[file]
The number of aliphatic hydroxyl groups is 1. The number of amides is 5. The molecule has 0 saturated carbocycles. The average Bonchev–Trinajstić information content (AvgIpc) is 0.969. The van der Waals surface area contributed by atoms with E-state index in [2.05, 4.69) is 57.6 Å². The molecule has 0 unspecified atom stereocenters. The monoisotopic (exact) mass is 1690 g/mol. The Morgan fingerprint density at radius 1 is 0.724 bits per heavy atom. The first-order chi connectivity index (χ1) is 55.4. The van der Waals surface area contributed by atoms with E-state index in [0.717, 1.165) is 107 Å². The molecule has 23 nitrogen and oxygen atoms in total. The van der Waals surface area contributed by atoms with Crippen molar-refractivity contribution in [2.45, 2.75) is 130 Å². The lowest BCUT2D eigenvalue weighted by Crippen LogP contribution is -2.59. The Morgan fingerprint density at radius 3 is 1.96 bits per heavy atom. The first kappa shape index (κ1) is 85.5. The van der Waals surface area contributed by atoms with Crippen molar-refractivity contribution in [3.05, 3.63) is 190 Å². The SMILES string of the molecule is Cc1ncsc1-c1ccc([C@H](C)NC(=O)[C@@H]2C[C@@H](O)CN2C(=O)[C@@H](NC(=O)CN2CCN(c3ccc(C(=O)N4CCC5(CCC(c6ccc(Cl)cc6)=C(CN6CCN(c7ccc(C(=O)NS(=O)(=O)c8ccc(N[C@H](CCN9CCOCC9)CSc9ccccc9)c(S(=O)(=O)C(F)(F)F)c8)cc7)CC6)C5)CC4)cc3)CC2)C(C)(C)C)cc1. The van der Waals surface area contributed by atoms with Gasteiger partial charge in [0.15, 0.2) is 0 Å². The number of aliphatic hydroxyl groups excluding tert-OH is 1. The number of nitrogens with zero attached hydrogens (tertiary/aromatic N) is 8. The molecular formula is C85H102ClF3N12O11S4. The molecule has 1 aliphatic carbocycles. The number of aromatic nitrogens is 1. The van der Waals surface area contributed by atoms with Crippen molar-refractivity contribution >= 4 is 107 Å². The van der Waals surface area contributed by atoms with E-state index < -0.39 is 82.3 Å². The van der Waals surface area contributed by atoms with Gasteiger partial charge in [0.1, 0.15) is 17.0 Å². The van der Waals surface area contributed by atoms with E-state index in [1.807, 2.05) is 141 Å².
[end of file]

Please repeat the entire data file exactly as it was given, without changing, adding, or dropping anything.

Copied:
The number of aliphatic hydroxyl groups is 1. The number of amides is 5. The molecule has 0 saturated carbocycles. The average Bonchev–Trinajstić information content (AvgIpc) is 0.969. The van der Waals surface area contributed by atoms with E-state index in [2.05, 4.69) is 57.6 Å². The molecule has 0 unspecified atom stereocenters. The monoisotopic (exact) mass is 1690 g/mol. The Morgan fingerprint density at radius 1 is 0.724 bits per heavy atom. The first-order chi connectivity index (χ1) is 55.4. The van der Waals surface area contributed by atoms with E-state index in [0.717, 1.165) is 107 Å². The molecule has 23 nitrogen and oxygen atoms in total. The van der Waals surface area contributed by atoms with Crippen molar-refractivity contribution in [2.45, 2.75) is 130 Å². The lowest BCUT2D eigenvalue weighted by Crippen LogP contribution is -2.59. The Morgan fingerprint density at radius 3 is 1.96 bits per heavy atom. The first kappa shape index (κ1) is 85.5. The van der Waals surface area contributed by atoms with Crippen molar-refractivity contribution in [3.05, 3.63) is 190 Å². The SMILES string of the molecule is Cc1ncsc1-c1ccc([C@H](C)NC(=O)[C@@H]2C[C@@H](O)CN2C(=O)[C@@H](NC(=O)CN2CCN(c3ccc(C(=O)N4CCC5(CCC(c6ccc(Cl)cc6)=C(CN6CCN(c7ccc(C(=O)NS(=O)(=O)c8ccc(N[C@H](CCN9CCOCC9)CSc9ccccc9)c(S(=O)(=O)C(F)(F)F)c8)cc7)CC6)C5)CC4)cc3)CC2)C(C)(C)C)cc1. The van der Waals surface area contributed by atoms with Gasteiger partial charge in [0.15, 0.2) is 0 Å². The number of aliphatic hydroxyl groups excluding tert-OH is 1. The number of nitrogens with zero attached hydrogens (tertiary/aromatic N) is 8. The molecular formula is C85H102ClF3N12O11S4. The molecule has 1 aliphatic carbocycles. The number of aromatic nitrogens is 1. The van der Waals surface area contributed by atoms with Crippen molar-refractivity contribution >= 4 is 107 Å². The van der Waals surface area contributed by atoms with E-state index < -0.39 is 82.3 Å². The van der Waals surface area contributed by atoms with Gasteiger partial charge in [0.1, 0.15) is 17.0 Å². The van der Waals surface area contributed by atoms with E-state index in [1.807, 2.05) is 141 Å².